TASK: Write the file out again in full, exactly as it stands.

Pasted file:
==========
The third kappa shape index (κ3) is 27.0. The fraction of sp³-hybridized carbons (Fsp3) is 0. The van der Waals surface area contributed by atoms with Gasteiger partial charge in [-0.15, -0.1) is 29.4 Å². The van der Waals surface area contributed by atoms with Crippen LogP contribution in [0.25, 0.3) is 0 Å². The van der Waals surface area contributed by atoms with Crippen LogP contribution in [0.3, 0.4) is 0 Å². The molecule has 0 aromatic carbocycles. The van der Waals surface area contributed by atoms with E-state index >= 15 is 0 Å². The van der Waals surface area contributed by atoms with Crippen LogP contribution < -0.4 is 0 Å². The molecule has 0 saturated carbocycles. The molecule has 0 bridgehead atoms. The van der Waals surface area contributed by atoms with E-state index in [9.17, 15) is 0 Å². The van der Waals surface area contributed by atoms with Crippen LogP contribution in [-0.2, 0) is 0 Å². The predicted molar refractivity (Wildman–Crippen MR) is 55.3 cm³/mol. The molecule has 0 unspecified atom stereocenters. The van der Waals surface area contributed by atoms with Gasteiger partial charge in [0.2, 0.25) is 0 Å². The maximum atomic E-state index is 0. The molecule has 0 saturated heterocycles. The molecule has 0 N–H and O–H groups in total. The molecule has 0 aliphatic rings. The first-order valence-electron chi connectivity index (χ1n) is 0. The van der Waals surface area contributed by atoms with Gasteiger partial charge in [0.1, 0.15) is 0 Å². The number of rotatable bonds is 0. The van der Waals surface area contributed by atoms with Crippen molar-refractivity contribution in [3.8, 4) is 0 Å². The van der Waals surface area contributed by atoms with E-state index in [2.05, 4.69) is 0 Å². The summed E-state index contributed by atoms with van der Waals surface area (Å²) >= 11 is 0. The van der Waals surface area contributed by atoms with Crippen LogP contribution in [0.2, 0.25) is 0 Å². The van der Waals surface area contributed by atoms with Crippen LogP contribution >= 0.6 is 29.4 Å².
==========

The third kappa shape index (κ3) is 27.0. The fraction of sp³-hybridized carbons (Fsp3) is 0. The van der Waals surface area contributed by atoms with Gasteiger partial charge in [-0.15, -0.1) is 29.4 Å². The van der Waals surface area contributed by atoms with Crippen LogP contribution in [0.25, 0.3) is 0 Å². The van der Waals surface area contributed by atoms with Crippen LogP contribution in [0.3, 0.4) is 0 Å². The molecule has 0 aromatic carbocycles. The van der Waals surface area contributed by atoms with E-state index >= 15 is 0 Å². The van der Waals surface area contributed by atoms with Crippen LogP contribution < -0.4 is 0 Å². The molecule has 0 saturated carbocycles. The molecule has 0 bridgehead atoms. The van der Waals surface area contributed by atoms with E-state index in [9.17, 15) is 0 Å². The van der Waals surface area contributed by atoms with Crippen LogP contribution in [-0.2, 0) is 0 Å². The predicted molar refractivity (Wildman–Crippen MR) is 55.3 cm³/mol. The molecule has 0 unspecified atom stereocenters. The van der Waals surface area contributed by atoms with Gasteiger partial charge in [0.2, 0.25) is 0 Å². The maximum atomic E-state index is 0. The molecule has 0 saturated heterocycles. The molecule has 0 N–H and O–H groups in total. The molecule has 0 aliphatic rings. The first-order valence-electron chi connectivity index (χ1n) is 0. The van der Waals surface area contributed by atoms with Gasteiger partial charge in [0.1, 0.15) is 0 Å². The number of rotatable bonds is 0. The van der Waals surface area contributed by atoms with Crippen molar-refractivity contribution in [3.8, 4) is 0 Å². The van der Waals surface area contributed by atoms with E-state index in [2.05, 4.69) is 0 Å². The summed E-state index contributed by atoms with van der Waals surface area (Å²) >= 11 is 0. The van der Waals surface area contributed by atoms with Crippen LogP contribution in [0.2, 0.25) is 0 Å². The van der Waals surface area contributed by atoms with Crippen LogP contribution >= 0.6 is 29.4 Å².